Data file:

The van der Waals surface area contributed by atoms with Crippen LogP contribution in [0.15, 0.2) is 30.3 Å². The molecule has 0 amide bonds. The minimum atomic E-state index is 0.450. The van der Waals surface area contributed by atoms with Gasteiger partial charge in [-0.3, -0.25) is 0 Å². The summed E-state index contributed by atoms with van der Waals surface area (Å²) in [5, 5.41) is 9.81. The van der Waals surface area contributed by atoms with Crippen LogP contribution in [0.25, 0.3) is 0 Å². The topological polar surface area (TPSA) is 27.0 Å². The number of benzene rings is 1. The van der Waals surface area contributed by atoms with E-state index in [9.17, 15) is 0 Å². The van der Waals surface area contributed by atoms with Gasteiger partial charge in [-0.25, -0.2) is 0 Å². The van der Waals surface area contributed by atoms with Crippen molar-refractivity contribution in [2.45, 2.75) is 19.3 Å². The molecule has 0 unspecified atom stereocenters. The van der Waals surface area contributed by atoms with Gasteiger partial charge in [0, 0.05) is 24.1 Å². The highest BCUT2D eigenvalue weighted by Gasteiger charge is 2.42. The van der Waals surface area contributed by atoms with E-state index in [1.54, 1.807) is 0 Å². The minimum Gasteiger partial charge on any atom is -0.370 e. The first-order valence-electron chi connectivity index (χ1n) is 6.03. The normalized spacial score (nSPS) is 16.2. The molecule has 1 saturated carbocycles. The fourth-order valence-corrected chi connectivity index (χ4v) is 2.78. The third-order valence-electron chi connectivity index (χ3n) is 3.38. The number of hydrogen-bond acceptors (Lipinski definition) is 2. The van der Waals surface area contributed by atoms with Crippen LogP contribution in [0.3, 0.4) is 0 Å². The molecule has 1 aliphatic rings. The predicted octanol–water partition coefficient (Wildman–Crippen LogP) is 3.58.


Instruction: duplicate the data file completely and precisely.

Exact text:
The van der Waals surface area contributed by atoms with Crippen LogP contribution in [0.15, 0.2) is 30.3 Å². The molecule has 0 amide bonds. The minimum atomic E-state index is 0.450. The van der Waals surface area contributed by atoms with Gasteiger partial charge in [-0.3, -0.25) is 0 Å². The summed E-state index contributed by atoms with van der Waals surface area (Å²) in [5, 5.41) is 9.81. The van der Waals surface area contributed by atoms with Crippen LogP contribution in [0.25, 0.3) is 0 Å². The topological polar surface area (TPSA) is 27.0 Å². The number of benzene rings is 1. The van der Waals surface area contributed by atoms with E-state index in [9.17, 15) is 0 Å². The van der Waals surface area contributed by atoms with Gasteiger partial charge in [-0.25, -0.2) is 0 Å². The van der Waals surface area contributed by atoms with Crippen molar-refractivity contribution in [2.45, 2.75) is 19.3 Å². The molecule has 0 unspecified atom stereocenters. The van der Waals surface area contributed by atoms with Gasteiger partial charge in [0, 0.05) is 24.1 Å². The highest BCUT2D eigenvalue weighted by Gasteiger charge is 2.42. The van der Waals surface area contributed by atoms with E-state index in [1.54, 1.807) is 0 Å². The minimum Gasteiger partial charge on any atom is -0.370 e. The first-order valence-electron chi connectivity index (χ1n) is 6.03. The normalized spacial score (nSPS) is 16.2. The molecule has 1 saturated carbocycles. The fourth-order valence-corrected chi connectivity index (χ4v) is 2.78. The third-order valence-electron chi connectivity index (χ3n) is 3.38. The number of hydrogen-bond acceptors (Lipinski definition) is 2. The van der Waals surface area contributed by atoms with Crippen LogP contribution in [0.3, 0.4) is 0 Å². The molecule has 1 aliphatic rings. The predicted octanol–water partition coefficient (Wildman–Crippen LogP) is 3.58.